Salad Bars First at Riverside Unified School District (RUSD)
An Interview with Rodney Taylor, Food Services Director
Rodney Taylor knows a few things about feeding children healthy and delicious food. He and his staff serve over 35,000 students a day in the 47 schools that make up Riverside Unified School District (RUSD) in California. Of those students, 68% qualify for free and reduced student meals. Rodney is the Food Services Director of RUSD and a Farm-to-School pioneer. He’s been connecting school children with fresh fruits and vegetables from local farms for over 15 years. He is also a big fan of The Lunch Box, saying that it contains, “tried and tested ideas that work; if utilized properly it will set you on the road to positive change in your meal program.”
- Number of kids served at RUSD: 35,000
- Percentage that are free and reduced: 68%
- Number of local farms worked with in a given year: 7-9 farms
- Kids’ favorite local produce: strawberries, jicama, grapes, broccoli, melons
In 1997, while working at the Santa Monica-Malibu Unified School District (SMMUSD), Taylor first piloted his “Farmers’ Market Salad Bar” program. The program not only provided fresh, local produce to the students, it also served as an alternative to the traditional school lunch, offering all five components necessary to be a reimbursable meal. When he came to RUSD, the district was facing a budget shortfall and low participation rates in their school lunch program. Thanks in large part to his Farmers’ Market Salad Bar program, Taylor has been able to grow the program by approximately $1 million per year and increase participation rates from 47% in 2002 to 70% in 2014.
When Taylor left SMMUSD, he was eager to apply his salad bar model to a school district that was three times larger and far less affluent. He knew it was going to be a challenge, but a challenge was what he was looking for. He had a business model that worked, but convincing others—especially those who were unwilling to change–was an uphill battle.
“Undoubtedly one of the most rewarding times that I can think of was when we fully implemented salad bars in 30 of our 31 elementary schools in RUSD,” said Taylor. “It felt great because we were one of the two districts in the country that fully institutionalized the program. The critics told me that it could not be replicated, that it was not sustainable, and that it would not modify students eating behaviors. I just love doing what others say cannot be done.”
Using the Farmers’ Market Salad Bar model, Taylor moved the nutrition services program from a district debt of $3.1 million in 2002 to a surplus of $5.1 million in 2012. But Taylor’s salad bars had a far more important success than economic viability.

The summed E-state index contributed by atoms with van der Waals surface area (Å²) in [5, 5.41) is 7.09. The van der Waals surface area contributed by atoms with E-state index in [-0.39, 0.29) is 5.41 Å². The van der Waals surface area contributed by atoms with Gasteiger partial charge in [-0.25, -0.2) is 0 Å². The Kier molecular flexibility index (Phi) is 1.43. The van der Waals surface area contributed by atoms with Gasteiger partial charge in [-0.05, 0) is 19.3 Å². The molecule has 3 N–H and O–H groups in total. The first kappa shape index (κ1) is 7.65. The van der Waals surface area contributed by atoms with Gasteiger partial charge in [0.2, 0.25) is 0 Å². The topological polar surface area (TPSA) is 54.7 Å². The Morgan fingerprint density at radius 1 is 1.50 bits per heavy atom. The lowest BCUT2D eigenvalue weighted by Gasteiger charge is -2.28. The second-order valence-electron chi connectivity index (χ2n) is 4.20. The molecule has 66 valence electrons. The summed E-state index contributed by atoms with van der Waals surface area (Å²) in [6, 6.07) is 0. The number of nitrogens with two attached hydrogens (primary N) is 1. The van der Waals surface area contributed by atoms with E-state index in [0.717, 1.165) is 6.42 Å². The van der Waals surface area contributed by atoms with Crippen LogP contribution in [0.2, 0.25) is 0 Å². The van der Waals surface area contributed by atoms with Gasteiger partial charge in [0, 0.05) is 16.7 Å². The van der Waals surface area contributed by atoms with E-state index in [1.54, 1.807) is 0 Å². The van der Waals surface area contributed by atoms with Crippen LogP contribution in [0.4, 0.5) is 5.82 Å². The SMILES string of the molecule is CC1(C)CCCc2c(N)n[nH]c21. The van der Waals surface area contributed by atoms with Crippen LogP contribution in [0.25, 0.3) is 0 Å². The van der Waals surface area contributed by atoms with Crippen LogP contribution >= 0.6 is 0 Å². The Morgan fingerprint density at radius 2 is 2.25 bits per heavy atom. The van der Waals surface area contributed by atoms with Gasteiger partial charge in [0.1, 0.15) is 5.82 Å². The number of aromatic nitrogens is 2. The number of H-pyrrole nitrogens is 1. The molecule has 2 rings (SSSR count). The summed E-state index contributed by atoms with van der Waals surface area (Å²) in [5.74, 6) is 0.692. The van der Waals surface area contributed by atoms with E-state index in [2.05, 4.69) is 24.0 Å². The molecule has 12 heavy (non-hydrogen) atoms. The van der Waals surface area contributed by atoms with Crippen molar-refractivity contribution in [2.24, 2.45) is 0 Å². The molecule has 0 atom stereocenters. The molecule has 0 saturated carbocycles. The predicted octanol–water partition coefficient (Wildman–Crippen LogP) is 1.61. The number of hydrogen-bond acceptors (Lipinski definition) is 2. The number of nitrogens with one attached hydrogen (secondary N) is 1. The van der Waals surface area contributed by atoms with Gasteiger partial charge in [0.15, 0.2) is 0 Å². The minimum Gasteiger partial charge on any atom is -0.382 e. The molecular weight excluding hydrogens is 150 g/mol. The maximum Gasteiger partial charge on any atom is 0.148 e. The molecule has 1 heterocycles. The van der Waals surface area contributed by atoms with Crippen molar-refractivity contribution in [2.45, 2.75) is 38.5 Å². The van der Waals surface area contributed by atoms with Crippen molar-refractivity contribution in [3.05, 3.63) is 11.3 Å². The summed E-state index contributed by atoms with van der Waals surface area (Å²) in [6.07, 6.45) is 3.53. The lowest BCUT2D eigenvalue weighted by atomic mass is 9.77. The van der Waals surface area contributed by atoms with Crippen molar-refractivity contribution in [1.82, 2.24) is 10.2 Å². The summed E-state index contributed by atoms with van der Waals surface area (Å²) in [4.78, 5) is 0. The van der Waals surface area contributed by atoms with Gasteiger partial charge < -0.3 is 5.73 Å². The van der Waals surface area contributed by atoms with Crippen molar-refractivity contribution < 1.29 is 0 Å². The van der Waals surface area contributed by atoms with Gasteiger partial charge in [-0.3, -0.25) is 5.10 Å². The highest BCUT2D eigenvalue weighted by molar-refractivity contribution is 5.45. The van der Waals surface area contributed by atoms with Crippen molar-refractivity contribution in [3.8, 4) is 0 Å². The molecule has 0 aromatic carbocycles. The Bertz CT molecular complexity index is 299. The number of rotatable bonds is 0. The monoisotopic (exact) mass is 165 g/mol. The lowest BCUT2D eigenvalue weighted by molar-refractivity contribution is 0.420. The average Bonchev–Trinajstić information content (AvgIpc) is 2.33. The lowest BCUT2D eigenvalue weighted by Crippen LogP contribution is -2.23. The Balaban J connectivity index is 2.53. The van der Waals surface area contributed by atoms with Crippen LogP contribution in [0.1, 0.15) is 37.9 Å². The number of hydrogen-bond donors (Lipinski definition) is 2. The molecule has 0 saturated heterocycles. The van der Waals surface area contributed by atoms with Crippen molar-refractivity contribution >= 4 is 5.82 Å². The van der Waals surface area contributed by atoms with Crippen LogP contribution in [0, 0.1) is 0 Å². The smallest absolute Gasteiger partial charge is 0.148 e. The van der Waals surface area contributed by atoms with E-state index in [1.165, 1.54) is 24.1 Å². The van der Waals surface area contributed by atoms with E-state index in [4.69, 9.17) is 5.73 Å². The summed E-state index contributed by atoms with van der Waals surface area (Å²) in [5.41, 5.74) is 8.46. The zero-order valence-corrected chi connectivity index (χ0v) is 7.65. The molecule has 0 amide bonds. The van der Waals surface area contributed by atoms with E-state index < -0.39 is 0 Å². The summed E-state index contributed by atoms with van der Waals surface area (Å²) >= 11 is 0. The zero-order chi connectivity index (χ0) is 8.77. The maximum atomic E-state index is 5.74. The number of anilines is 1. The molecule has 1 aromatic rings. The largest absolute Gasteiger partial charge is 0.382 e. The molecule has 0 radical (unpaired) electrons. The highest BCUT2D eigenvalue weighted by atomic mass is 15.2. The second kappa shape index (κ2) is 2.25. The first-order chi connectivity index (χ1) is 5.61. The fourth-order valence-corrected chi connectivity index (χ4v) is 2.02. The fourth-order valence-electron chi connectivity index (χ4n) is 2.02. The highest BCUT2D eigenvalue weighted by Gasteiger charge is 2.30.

“Salad Bars have made the greatest impact on children’s eating behaviors in RUSD, where our goal has been to teach children to become life-long healthy eaters,” Taylor remarked. He encourages others to make whatever changes they can to help school children to learn to love to eat healthy. “The Lunch Box has excellent strategies for transforming school food service programs with healthier foods that kids will eat, and it provides those interested in transforming their meal programs with the tools to make it happen.”
RUSD has since instilled the Salad Bar First (SB1) program in all elementary schools. This allows each student to go through the salad bar first where two nutrition services staff members engage and encourage students to eat “colors” and receive a vibrant “I have a rainbow in my tummy” sticker. SB1 is designed to give all students access to the salad bar, and to encourage healthy eating behaviors.
Taylor didn’t rest on his laurels after the successful implementation of his salad bar program. In 2011, he instituted a summer feeding program in which he and his staff conduct daily barbeques in 24 parks and schools. Since its inception, the summer program has served over 450,000 meals to students who may otherwise have gone hungry. The program, Taylor said, “quite simply provides a safety net for all concerned.”
When asked what steps individuals can take to make positive changes in their school food service programs, Taylor responded, “There’s really no short answer to this question,” but he did emphasize outreach and communications to key stakeholders:
“We must change perceptions about what students, teachers, parents and the community have towards the food service program. This calls for innovative and creative ideas that will challenge preconceived notions. If one is to be successful, radical changes to the current programs are necessary. We must win the trust of all the previously mentioned stakeholders, and that means hard work, and marketing, marketing, marketing!”